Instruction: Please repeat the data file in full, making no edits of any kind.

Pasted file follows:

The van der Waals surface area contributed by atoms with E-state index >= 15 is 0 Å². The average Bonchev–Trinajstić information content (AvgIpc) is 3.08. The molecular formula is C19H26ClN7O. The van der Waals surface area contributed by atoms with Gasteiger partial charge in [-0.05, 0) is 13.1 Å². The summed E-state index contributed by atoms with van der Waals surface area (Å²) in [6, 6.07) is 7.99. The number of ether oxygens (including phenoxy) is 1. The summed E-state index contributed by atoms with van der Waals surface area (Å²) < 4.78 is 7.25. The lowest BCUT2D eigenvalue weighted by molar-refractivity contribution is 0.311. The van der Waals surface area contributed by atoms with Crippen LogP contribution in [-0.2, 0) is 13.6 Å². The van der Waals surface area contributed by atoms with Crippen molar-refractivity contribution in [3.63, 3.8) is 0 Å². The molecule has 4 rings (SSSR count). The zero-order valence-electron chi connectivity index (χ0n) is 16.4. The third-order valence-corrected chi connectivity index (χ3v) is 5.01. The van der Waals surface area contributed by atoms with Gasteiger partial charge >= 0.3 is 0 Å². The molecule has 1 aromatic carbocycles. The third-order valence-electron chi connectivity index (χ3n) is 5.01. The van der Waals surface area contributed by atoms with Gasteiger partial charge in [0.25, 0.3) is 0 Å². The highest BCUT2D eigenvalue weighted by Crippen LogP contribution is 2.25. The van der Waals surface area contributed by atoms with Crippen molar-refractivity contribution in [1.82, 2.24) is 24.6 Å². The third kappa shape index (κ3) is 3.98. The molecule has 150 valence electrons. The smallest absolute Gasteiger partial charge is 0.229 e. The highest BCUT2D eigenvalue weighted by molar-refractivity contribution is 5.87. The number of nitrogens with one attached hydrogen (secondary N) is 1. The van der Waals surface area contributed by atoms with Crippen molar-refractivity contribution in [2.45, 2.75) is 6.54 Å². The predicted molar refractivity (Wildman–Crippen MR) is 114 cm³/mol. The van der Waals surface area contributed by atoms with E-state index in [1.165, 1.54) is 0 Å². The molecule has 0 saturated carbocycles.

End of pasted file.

The van der Waals surface area contributed by atoms with E-state index >= 15 is 0 Å². The average Bonchev–Trinajstić information content (AvgIpc) is 3.08. The molecular formula is C19H26ClN7O. The van der Waals surface area contributed by atoms with Gasteiger partial charge in [-0.05, 0) is 13.1 Å². The summed E-state index contributed by atoms with van der Waals surface area (Å²) in [6, 6.07) is 7.99. The number of ether oxygens (including phenoxy) is 1. The summed E-state index contributed by atoms with van der Waals surface area (Å²) < 4.78 is 7.25. The lowest BCUT2D eigenvalue weighted by molar-refractivity contribution is 0.311. The van der Waals surface area contributed by atoms with Crippen LogP contribution in [-0.2, 0) is 13.6 Å². The van der Waals surface area contributed by atoms with Crippen molar-refractivity contribution in [3.63, 3.8) is 0 Å². The molecule has 4 rings (SSSR count). The zero-order valence-electron chi connectivity index (χ0n) is 16.4. The third-order valence-corrected chi connectivity index (χ3v) is 5.01. The van der Waals surface area contributed by atoms with Gasteiger partial charge >= 0.3 is 0 Å². The molecule has 1 aromatic carbocycles. The third-order valence-electron chi connectivity index (χ3n) is 5.01. The van der Waals surface area contributed by atoms with Gasteiger partial charge in [0.25, 0.3) is 0 Å². The highest BCUT2D eigenvalue weighted by Crippen LogP contribution is 2.25. The van der Waals surface area contributed by atoms with Crippen molar-refractivity contribution in [1.82, 2.24) is 24.6 Å². The third kappa shape index (κ3) is 3.98. The molecule has 150 valence electrons. The smallest absolute Gasteiger partial charge is 0.229 e. The highest BCUT2D eigenvalue weighted by molar-refractivity contribution is 5.87. The number of nitrogens with one attached hydrogen (secondary N) is 1. The van der Waals surface area contributed by atoms with Crippen molar-refractivity contribution in [2.45, 2.75) is 6.54 Å². The predicted molar refractivity (Wildman–Crippen MR) is 114 cm³/mol. The van der Waals surface area contributed by atoms with E-state index in [1.165, 1.54) is 0 Å². The molecule has 0 saturated carbocycles.